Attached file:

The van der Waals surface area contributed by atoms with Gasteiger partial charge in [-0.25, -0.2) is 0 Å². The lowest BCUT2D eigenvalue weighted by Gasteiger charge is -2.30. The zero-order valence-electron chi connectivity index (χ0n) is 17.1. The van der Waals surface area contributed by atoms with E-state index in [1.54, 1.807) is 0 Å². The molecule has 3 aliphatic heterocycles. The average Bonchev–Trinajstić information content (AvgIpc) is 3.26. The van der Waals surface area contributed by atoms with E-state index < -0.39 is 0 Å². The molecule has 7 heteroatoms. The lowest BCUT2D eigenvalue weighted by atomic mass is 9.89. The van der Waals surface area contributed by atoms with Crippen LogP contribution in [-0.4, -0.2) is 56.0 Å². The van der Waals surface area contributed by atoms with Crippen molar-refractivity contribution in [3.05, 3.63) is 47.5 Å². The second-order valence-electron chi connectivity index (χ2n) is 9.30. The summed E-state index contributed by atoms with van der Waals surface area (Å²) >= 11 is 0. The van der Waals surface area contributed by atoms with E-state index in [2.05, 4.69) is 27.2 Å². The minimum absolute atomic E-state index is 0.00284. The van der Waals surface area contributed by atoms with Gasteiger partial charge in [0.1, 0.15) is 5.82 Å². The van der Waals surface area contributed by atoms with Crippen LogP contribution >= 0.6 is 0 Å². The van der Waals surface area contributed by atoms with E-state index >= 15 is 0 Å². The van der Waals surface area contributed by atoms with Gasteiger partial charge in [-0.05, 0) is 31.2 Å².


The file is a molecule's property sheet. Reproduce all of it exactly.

The van der Waals surface area contributed by atoms with Gasteiger partial charge in [-0.25, -0.2) is 0 Å². The lowest BCUT2D eigenvalue weighted by Gasteiger charge is -2.30. The zero-order valence-electron chi connectivity index (χ0n) is 17.1. The van der Waals surface area contributed by atoms with E-state index in [1.54, 1.807) is 0 Å². The molecule has 3 aliphatic heterocycles. The average Bonchev–Trinajstić information content (AvgIpc) is 3.26. The van der Waals surface area contributed by atoms with E-state index < -0.39 is 0 Å². The molecule has 7 heteroatoms. The lowest BCUT2D eigenvalue weighted by atomic mass is 9.89. The van der Waals surface area contributed by atoms with Crippen LogP contribution in [-0.4, -0.2) is 56.0 Å². The van der Waals surface area contributed by atoms with Crippen molar-refractivity contribution in [3.05, 3.63) is 47.5 Å². The second-order valence-electron chi connectivity index (χ2n) is 9.30. The summed E-state index contributed by atoms with van der Waals surface area (Å²) >= 11 is 0. The van der Waals surface area contributed by atoms with E-state index in [2.05, 4.69) is 27.2 Å². The minimum absolute atomic E-state index is 0.00284. The van der Waals surface area contributed by atoms with Gasteiger partial charge in [0.1, 0.15) is 5.82 Å². The van der Waals surface area contributed by atoms with Crippen LogP contribution >= 0.6 is 0 Å². The van der Waals surface area contributed by atoms with E-state index >= 15 is 0 Å². The van der Waals surface area contributed by atoms with Gasteiger partial charge in [-0.05, 0) is 31.2 Å².